An article in the Guardian, a British paper, discusses the challenges the rising tide of Latino voters in the United States poses for the Republican Party. Gary Younge argues that the ill-famed “Southern Strategy” made sense when white Americans comprised 85% of the electorate, but has become problematic in an age when the majority of babies born in the United States are non-white. These babies are almost two decades from voting age, however, so 74% of voters are still white. According to today’s Washington Post poll, Mitt Romney holds a commanding twenty-three-point lead among white voters.
This is the major dilemma for the Republican Party: racially loaded messages may appeal to many white voters, but they lose you minority votes. You can win white votes by railing against the entitlement-addicted 47% and the crime-prone “illegals” who cross the border in search of welfare, but not without giving Latinos and African-Americans a bad name. White racial resentment remains the greatest single force in American politics. The economy tops everyone’s list as an election season concern, but these issues are viewed through a racial lens. Black voters cannot be persuaded that Obama wrecked the American economy; white voters can.
Three-quarters of white evangelicals vote Republican. If you ask them why, they certainly won’t tell you they feel more comfortable voting for a white man. They may say that Obama is a free-spending socialist and we need a president who believes in American capitalism. But most, I suspect, will say it’s all about abortion. Republicans want to stop the Holocaust and Democrats don’t–simple as that. (more…)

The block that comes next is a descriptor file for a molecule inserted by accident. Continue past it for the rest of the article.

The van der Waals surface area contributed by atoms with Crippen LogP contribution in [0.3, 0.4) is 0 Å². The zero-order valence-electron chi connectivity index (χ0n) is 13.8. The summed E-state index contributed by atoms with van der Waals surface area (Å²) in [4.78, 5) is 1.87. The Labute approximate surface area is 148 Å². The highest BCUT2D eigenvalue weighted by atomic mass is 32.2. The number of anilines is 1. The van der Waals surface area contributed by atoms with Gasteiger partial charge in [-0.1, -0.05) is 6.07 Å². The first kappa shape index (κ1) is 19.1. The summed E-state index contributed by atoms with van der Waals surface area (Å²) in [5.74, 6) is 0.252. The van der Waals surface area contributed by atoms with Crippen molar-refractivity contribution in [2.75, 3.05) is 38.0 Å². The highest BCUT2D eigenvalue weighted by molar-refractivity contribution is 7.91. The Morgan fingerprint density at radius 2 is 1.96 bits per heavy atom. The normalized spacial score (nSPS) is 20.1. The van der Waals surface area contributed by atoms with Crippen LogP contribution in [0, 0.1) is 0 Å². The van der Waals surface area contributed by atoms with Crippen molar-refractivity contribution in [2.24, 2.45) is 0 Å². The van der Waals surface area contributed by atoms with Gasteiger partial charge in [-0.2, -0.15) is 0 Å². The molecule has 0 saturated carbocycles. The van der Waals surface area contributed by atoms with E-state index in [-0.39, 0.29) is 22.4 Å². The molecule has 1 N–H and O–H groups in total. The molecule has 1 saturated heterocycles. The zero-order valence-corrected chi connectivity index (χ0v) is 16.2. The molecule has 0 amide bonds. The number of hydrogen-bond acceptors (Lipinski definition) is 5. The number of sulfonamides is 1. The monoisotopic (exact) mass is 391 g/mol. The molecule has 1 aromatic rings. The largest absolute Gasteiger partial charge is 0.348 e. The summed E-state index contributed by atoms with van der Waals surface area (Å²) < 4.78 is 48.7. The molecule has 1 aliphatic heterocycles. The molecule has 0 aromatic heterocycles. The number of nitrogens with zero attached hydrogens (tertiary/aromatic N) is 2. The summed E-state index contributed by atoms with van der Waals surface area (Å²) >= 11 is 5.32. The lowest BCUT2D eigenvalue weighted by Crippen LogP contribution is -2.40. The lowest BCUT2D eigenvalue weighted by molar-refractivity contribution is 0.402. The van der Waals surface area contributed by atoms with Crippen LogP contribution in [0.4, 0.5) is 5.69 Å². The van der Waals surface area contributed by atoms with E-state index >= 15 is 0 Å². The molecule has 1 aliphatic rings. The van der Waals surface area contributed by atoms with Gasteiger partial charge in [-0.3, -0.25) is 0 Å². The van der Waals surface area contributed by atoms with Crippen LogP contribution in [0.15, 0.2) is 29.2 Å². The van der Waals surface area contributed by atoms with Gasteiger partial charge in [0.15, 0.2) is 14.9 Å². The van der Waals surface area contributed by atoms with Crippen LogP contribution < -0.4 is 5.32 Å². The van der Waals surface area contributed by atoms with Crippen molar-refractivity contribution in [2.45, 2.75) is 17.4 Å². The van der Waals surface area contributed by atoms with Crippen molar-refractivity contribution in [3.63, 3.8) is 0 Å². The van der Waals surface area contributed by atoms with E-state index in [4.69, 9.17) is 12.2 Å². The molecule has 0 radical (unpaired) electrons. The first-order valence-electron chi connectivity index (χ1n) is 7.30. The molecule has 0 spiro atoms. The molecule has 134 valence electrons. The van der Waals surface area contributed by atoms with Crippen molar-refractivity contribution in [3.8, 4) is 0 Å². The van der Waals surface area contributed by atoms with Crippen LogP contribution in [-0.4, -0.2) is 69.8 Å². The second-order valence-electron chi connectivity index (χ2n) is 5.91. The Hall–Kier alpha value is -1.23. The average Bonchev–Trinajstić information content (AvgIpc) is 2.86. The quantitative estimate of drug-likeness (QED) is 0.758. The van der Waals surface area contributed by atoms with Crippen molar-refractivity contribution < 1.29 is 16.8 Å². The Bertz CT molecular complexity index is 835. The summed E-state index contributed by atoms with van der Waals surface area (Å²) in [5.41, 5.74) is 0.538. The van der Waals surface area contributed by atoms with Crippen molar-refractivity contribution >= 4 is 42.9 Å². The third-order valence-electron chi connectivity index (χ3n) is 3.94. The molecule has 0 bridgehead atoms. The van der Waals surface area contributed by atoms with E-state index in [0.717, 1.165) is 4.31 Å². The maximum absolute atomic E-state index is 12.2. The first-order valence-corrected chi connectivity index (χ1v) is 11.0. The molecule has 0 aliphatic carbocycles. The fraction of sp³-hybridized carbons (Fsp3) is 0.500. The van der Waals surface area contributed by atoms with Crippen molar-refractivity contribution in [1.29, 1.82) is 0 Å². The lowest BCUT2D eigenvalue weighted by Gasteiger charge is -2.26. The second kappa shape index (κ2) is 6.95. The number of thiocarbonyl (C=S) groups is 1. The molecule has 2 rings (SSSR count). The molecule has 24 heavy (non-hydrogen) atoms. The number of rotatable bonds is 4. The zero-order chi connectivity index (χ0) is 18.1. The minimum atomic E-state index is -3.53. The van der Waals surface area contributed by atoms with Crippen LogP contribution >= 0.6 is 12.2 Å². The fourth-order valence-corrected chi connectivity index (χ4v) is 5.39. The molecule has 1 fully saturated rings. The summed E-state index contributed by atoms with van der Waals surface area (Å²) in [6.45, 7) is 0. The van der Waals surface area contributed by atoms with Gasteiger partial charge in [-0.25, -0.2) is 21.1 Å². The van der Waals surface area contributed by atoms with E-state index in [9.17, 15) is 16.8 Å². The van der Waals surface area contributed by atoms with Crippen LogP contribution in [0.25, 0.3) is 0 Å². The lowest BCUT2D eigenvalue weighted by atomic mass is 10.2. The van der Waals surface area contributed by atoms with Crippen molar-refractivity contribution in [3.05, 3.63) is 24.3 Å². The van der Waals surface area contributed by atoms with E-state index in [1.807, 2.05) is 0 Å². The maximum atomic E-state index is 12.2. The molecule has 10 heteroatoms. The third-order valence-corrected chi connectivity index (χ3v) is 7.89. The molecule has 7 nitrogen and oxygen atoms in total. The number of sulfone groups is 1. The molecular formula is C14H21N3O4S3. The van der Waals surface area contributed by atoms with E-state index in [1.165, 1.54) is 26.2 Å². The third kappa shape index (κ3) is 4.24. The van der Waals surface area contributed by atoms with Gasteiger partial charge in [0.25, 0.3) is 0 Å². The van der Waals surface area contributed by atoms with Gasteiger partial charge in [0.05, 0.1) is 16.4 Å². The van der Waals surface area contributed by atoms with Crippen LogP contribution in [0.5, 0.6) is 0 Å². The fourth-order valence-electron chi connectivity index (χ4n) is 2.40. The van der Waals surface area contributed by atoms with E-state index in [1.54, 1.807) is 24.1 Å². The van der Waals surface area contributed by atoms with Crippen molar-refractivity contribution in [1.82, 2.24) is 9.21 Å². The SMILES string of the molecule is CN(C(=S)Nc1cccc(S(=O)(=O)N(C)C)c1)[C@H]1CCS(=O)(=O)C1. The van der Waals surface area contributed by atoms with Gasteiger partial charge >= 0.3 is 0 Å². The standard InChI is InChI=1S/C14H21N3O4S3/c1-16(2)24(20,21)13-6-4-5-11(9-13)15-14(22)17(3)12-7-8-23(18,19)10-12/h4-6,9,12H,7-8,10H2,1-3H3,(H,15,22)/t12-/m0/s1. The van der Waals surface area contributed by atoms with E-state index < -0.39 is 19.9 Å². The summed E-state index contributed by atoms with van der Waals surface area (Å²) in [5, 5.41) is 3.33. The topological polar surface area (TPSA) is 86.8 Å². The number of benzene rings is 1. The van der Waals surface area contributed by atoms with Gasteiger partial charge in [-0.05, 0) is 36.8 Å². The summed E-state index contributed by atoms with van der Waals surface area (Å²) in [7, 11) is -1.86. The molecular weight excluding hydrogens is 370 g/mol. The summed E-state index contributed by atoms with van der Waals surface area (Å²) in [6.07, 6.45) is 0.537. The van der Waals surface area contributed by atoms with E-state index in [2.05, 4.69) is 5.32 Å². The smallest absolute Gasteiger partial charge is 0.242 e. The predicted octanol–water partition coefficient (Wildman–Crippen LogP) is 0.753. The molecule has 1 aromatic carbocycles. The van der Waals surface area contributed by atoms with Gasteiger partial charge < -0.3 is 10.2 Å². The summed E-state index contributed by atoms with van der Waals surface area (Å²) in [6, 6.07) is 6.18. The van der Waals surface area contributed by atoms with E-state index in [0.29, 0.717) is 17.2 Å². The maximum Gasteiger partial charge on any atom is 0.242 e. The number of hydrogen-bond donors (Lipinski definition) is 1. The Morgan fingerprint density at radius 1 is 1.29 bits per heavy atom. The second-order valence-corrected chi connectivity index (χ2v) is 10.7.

By Alan Bean
Evangelist Billy Graham has tacitly endorsed Mitt Romney’s presidential bid and his website no longer characterizes the Church of Jesus Christ of Latter Day Saints (the Mormons) as a cult. This is just another sign that a major realignment is underway in American religion.
Evangelicals defined themselves in opposition to Roman Catholicism until the late 1970s when activist-preachers like Francis Schaeffer and Jerry Falwell built a new evangelical coalition around an unreconstructed version of Catholic pro-life theology. This informal evangelical-Catholic coalition was driven by a fear of liberalism in both its secular and religious expressions.
Throughout the 1970s few evangelicals gave much thought to the abortion issue. In fact, the Southern Baptist Convention essentially endorsed Roe v. Wade at its annual conventions as late as 1976. A decade later, a thoroughgoing pro-life position had become a litmus test among American evangelicals. (more…)
By Alan Bean
Fred Clark’s Slacktivist blog is aimed at recovering evangelicals; particularly ex-devotees of the commercially marketed Christianity that hit its stride in the early years of the Reagan revolution.
I always know when Fred links to one of my blog posts, the usual number of hits increases by a factor of five. Slacktivist posts regularly garner hundreds of comments. Few mainstream website generate that kind of interest.
There are three reasons for Fred Clark’s success. First, he writes extremely well. Second, his work is carefully researched and edited, he approaches blogging like a full-time job). Finally, there are a whole lot of recovering evangelicals out there.